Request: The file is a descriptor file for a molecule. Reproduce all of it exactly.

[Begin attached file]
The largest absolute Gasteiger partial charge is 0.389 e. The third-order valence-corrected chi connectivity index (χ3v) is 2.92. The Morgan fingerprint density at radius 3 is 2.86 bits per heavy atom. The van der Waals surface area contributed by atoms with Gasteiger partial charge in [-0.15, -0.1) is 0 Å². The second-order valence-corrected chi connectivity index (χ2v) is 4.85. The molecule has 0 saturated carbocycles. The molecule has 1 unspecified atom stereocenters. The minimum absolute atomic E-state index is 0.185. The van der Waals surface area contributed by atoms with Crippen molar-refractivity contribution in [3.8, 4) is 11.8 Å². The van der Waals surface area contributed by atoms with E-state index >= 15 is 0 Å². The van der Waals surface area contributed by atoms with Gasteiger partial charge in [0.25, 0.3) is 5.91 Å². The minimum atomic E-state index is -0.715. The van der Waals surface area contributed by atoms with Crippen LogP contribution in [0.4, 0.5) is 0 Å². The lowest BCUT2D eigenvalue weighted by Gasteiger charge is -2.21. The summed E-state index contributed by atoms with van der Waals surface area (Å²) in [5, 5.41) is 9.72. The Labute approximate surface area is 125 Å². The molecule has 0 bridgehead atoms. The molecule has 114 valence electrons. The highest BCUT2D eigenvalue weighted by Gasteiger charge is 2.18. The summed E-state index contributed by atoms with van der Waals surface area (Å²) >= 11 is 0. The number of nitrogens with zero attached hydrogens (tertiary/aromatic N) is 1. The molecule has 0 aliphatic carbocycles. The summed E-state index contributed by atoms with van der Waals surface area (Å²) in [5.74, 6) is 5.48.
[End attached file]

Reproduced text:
The largest absolute Gasteiger partial charge is 0.389 e. The third-order valence-corrected chi connectivity index (χ3v) is 2.92. The Morgan fingerprint density at radius 3 is 2.86 bits per heavy atom. The van der Waals surface area contributed by atoms with Gasteiger partial charge in [-0.15, -0.1) is 0 Å². The second-order valence-corrected chi connectivity index (χ2v) is 4.85. The molecule has 0 saturated carbocycles. The molecule has 1 unspecified atom stereocenters. The minimum absolute atomic E-state index is 0.185. The van der Waals surface area contributed by atoms with Crippen molar-refractivity contribution in [3.8, 4) is 11.8 Å². The van der Waals surface area contributed by atoms with E-state index >= 15 is 0 Å². The van der Waals surface area contributed by atoms with Gasteiger partial charge in [0.25, 0.3) is 5.91 Å². The minimum atomic E-state index is -0.715. The van der Waals surface area contributed by atoms with Crippen LogP contribution in [0.4, 0.5) is 0 Å². The lowest BCUT2D eigenvalue weighted by Gasteiger charge is -2.21. The summed E-state index contributed by atoms with van der Waals surface area (Å²) in [5, 5.41) is 9.72. The Labute approximate surface area is 125 Å². The molecule has 0 bridgehead atoms. The molecule has 114 valence electrons. The highest BCUT2D eigenvalue weighted by Gasteiger charge is 2.18. The summed E-state index contributed by atoms with van der Waals surface area (Å²) >= 11 is 0. The number of nitrogens with zero attached hydrogens (tertiary/aromatic N) is 1. The molecule has 0 aliphatic carbocycles. The summed E-state index contributed by atoms with van der Waals surface area (Å²) in [5.74, 6) is 5.48.